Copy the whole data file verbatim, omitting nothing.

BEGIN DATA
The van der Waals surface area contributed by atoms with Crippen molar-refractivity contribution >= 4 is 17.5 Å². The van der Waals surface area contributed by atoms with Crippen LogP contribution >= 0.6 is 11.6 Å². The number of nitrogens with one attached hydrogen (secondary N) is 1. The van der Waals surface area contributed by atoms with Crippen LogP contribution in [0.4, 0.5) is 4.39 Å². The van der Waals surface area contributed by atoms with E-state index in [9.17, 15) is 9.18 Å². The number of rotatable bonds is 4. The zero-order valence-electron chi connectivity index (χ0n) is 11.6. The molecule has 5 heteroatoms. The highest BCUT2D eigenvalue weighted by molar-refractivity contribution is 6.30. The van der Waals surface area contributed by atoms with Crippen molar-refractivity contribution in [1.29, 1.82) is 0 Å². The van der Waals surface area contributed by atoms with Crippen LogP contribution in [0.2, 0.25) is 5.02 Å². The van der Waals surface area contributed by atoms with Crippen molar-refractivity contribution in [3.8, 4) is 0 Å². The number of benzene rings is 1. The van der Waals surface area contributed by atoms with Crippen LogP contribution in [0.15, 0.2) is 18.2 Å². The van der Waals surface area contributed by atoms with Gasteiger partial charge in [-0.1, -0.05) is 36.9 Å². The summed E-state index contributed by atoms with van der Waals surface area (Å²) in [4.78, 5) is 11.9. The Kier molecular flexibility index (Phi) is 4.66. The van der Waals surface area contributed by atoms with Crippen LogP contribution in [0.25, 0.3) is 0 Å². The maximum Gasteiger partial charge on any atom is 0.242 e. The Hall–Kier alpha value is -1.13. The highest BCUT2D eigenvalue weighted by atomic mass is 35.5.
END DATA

The van der Waals surface area contributed by atoms with Crippen molar-refractivity contribution >= 4 is 17.5 Å². The van der Waals surface area contributed by atoms with Crippen LogP contribution >= 0.6 is 11.6 Å². The number of nitrogens with one attached hydrogen (secondary N) is 1. The van der Waals surface area contributed by atoms with Crippen LogP contribution in [0.4, 0.5) is 4.39 Å². The van der Waals surface area contributed by atoms with E-state index in [9.17, 15) is 9.18 Å². The number of rotatable bonds is 4. The zero-order valence-electron chi connectivity index (χ0n) is 11.6. The molecule has 5 heteroatoms. The highest BCUT2D eigenvalue weighted by molar-refractivity contribution is 6.30. The van der Waals surface area contributed by atoms with Crippen molar-refractivity contribution in [1.29, 1.82) is 0 Å². The van der Waals surface area contributed by atoms with Crippen LogP contribution in [0.2, 0.25) is 5.02 Å². The van der Waals surface area contributed by atoms with Crippen molar-refractivity contribution in [3.8, 4) is 0 Å². The number of benzene rings is 1. The van der Waals surface area contributed by atoms with Crippen LogP contribution in [0.15, 0.2) is 18.2 Å². The van der Waals surface area contributed by atoms with Gasteiger partial charge in [-0.1, -0.05) is 36.9 Å². The summed E-state index contributed by atoms with van der Waals surface area (Å²) in [4.78, 5) is 11.9. The Kier molecular flexibility index (Phi) is 4.66. The van der Waals surface area contributed by atoms with Crippen LogP contribution in [0.25, 0.3) is 0 Å². The maximum Gasteiger partial charge on any atom is 0.242 e. The Hall–Kier alpha value is -1.13. The highest BCUT2D eigenvalue weighted by atomic mass is 35.5.